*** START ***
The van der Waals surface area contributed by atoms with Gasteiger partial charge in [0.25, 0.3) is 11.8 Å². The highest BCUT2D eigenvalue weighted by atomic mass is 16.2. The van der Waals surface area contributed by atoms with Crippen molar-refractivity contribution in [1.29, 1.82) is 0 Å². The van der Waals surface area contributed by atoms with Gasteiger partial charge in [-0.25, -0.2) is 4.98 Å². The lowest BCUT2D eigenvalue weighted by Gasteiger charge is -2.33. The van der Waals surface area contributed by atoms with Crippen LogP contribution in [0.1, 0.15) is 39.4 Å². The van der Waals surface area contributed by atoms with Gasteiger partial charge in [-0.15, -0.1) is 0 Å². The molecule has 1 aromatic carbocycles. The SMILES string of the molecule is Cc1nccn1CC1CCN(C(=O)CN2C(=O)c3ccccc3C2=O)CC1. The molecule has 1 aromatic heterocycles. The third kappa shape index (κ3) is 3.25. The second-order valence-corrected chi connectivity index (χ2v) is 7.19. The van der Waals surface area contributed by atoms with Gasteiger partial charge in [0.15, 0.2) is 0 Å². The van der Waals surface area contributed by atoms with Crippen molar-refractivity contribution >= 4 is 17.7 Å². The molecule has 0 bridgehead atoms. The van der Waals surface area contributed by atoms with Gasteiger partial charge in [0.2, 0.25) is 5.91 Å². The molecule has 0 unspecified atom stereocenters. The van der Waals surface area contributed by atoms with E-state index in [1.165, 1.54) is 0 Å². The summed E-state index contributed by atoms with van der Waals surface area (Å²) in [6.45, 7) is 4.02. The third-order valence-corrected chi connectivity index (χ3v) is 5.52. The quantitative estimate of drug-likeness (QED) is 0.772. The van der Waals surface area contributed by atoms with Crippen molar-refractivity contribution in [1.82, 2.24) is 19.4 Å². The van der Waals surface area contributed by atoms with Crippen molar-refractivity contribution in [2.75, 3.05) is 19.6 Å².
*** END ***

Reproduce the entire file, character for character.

The van der Waals surface area contributed by atoms with Gasteiger partial charge in [0.25, 0.3) is 11.8 Å². The highest BCUT2D eigenvalue weighted by atomic mass is 16.2. The van der Waals surface area contributed by atoms with Crippen molar-refractivity contribution in [1.29, 1.82) is 0 Å². The van der Waals surface area contributed by atoms with Gasteiger partial charge in [-0.25, -0.2) is 4.98 Å². The lowest BCUT2D eigenvalue weighted by Gasteiger charge is -2.33. The van der Waals surface area contributed by atoms with Crippen LogP contribution in [0.1, 0.15) is 39.4 Å². The van der Waals surface area contributed by atoms with Gasteiger partial charge in [-0.15, -0.1) is 0 Å². The molecule has 1 aromatic carbocycles. The SMILES string of the molecule is Cc1nccn1CC1CCN(C(=O)CN2C(=O)c3ccccc3C2=O)CC1. The molecule has 1 aromatic heterocycles. The third kappa shape index (κ3) is 3.25. The second-order valence-corrected chi connectivity index (χ2v) is 7.19. The van der Waals surface area contributed by atoms with Gasteiger partial charge in [0.15, 0.2) is 0 Å². The van der Waals surface area contributed by atoms with Crippen molar-refractivity contribution >= 4 is 17.7 Å². The molecule has 0 bridgehead atoms. The van der Waals surface area contributed by atoms with Gasteiger partial charge in [0.2, 0.25) is 5.91 Å². The molecule has 0 unspecified atom stereocenters. The van der Waals surface area contributed by atoms with E-state index in [1.165, 1.54) is 0 Å². The summed E-state index contributed by atoms with van der Waals surface area (Å²) in [6.45, 7) is 4.02. The third-order valence-corrected chi connectivity index (χ3v) is 5.52. The quantitative estimate of drug-likeness (QED) is 0.772. The van der Waals surface area contributed by atoms with Crippen molar-refractivity contribution in [1.82, 2.24) is 19.4 Å². The van der Waals surface area contributed by atoms with Crippen molar-refractivity contribution in [2.75, 3.05) is 19.6 Å².